Rigorous Study Finds Antidepressants Worsen Long-Term Outcomes

A study conducted by Jeffrey Vittengl at Truman University has found that taking antidepressants resulted in more severe depression symptoms after 9 years. The study, published in Psychotherapy and Psychosomatics, examined outcomes over a nine-year period.
Vittengl divided treatment into categories and compared them to those who received no treatment:
inadequate treatment without medication (fewer than eight sessions of therapy)
inadequate treatment including medication (fewer than four appointments with prescriber)
adequate treatment without medication (at least eight sessions of therapy)
adequate treatment with medication (at least four appointments with prescriber)
Of participants with depression, 38.1% received no treatment, 25.2% received inadequate treatment with medication, while 13.5% received adequate treatment with medication. 19.2% received inadequate treatment without medication, and only 4.1% received adequate treatment without medication.
The results were startling. Even after controlling for depression severity, participants who took medication had significantly more severe symptoms at the nine-year follow-up than participants who did not. In fact, even people who received no treatment at all did better than those who received medication. “Adequacy” of treatment did not appear to make much of a difference.
These results add to a body of research that indicates that antidepressants worsen long-term outcomes. In an article published in 1994, the psychiatrist Giovanni Fava wrote that “Psychotropic drugs actually worsen, at least in some cases, the progression of the illness which they are supposed to treat.” In a 2003 article, he wrote: “A statistical trend suggested that the longer the drug treatment, the higher the likelihood of relapse.”
Previous research has also found that antidepressants are no more effective than placebo for mild-to-moderate depression, and other studies have questioned whether such medications are effective even for severe depression. Concerns have also been raised about the health risks of taking antidepressants—such as a recent study which found that taking antidepressants increases one’s risk of death by 33% (see MIA report).
In fact, studies have demonstrated that as many as 85% of people recover spontaneously from depression. In a recent example, researchers found that only 35% of people who experienced depression had a second episode within 15 years. That means that 65% of people who have a bout of depression are likely never to experience it again.
Critics of previous findings have argued that it is not fair to compare those receiving antidepressants with those who do not. They argue that initial depression severity confounds the results—those with more severe symptoms may be more likely to be treated with antidepressants. Thus, according to some researchers, even if antidepressants worked as well as psychotherapy or receiving no treatment, those treated with antidepressants would still show worse outcomes—because they had more severe symptoms in the first place.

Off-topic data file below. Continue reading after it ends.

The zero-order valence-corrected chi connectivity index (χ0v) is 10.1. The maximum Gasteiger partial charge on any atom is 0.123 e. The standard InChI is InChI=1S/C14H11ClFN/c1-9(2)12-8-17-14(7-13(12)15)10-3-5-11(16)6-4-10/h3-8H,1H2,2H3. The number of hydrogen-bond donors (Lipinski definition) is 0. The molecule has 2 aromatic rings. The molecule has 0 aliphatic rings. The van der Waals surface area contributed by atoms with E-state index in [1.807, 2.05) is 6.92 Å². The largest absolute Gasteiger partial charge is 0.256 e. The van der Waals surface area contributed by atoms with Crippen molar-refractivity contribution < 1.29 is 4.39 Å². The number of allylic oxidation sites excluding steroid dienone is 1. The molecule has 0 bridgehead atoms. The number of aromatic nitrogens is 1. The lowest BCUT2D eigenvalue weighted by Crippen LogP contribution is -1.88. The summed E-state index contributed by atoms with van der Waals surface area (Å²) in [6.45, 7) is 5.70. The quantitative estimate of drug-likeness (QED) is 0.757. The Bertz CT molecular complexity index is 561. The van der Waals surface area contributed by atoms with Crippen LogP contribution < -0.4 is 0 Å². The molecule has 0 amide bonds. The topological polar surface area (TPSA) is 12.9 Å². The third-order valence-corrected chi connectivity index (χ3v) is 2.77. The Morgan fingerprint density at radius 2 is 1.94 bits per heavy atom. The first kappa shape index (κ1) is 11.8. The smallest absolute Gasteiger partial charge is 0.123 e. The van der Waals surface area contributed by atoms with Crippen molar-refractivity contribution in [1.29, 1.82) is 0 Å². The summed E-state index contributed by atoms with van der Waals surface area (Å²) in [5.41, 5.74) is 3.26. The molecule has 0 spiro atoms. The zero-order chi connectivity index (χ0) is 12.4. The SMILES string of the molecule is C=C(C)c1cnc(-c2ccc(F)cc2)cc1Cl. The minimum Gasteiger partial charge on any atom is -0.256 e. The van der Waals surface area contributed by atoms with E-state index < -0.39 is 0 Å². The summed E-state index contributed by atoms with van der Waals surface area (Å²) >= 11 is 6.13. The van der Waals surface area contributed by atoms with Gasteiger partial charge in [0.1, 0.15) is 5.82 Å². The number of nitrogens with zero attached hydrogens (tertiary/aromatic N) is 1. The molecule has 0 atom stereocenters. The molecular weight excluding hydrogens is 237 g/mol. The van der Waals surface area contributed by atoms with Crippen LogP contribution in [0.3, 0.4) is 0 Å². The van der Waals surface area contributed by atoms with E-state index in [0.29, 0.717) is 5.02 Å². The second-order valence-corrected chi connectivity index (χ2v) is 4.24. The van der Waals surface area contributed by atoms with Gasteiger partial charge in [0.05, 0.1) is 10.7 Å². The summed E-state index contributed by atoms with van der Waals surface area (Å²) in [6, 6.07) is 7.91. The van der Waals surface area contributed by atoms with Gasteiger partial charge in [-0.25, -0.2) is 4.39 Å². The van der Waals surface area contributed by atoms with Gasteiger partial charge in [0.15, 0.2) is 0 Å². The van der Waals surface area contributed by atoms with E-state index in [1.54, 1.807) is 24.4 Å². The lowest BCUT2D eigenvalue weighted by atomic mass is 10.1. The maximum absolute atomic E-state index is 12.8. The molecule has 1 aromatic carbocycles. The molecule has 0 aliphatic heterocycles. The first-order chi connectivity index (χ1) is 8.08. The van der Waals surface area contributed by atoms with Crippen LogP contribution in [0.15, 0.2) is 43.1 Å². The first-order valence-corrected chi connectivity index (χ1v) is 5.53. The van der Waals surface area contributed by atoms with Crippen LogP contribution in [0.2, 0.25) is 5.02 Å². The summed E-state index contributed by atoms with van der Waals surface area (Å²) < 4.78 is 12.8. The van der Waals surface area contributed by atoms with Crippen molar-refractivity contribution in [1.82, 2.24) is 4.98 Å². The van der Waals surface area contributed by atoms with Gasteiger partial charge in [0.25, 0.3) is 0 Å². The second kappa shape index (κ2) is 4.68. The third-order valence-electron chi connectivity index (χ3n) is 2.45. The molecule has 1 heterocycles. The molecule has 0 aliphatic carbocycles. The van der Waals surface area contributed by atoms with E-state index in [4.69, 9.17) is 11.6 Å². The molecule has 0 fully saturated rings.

That is why, in the current study, Vittengl included initial and follow-up depression severity in his analysis, as well as other variables that might provide alternate explanations for the results. This provides a direct counterargument to those who argue that initial severity confounds the results.
To this end, he used data from the Midlife Development in the United States Survey, which tracked depression severity as well as types of treatment utilized over the course of nine years. The data were collected in three waves (1995-1996, 2004-2006, and 2013-2014), and 3,294 participants remained in the study by the third wave.
The survey collected data on depression, generalized anxiety disorder, panic disorder, as well as other medical conditions, family history of mental health conditions, and childhood trauma. Additional data included personality factors, social support, daily functioning, and alcohol use. Because all of this information was included in the survey, Vittengl was able to add it in his analysis.
He found that although these factors impacted depressive symptoms, they did so equally between the groups. That is, initial depression severity does predict lack of improvement—but it does so whether the person is taking medication or not. Therefore, it does not explain how outcomes could be worse with medication.
Perhaps the most notable limitation of Vittengl’s study is his distinction between “adequate” or “inadequate” treatment based solely on the number of sessions (because that was tracked in the survey). This may not be the best indicator of whether participants were receiving sufficient care. However, this does not impact his general findings comparing treatment with medication to treatment without medication and to the group that received no treatment.
Although Vittengl writes that antidepressants may have an immediate, short-term benefit, he argues that long-term use appears to be detrimental. His results suggest that in general, people actually fare better over the long-term if they seek no treatment at all than if they take antidepressant medications. Psychotherapy, on the other hand, appeared to have no detrimental effects. However, even doing nothing was more successful at reducing symptoms after nine years than medication use.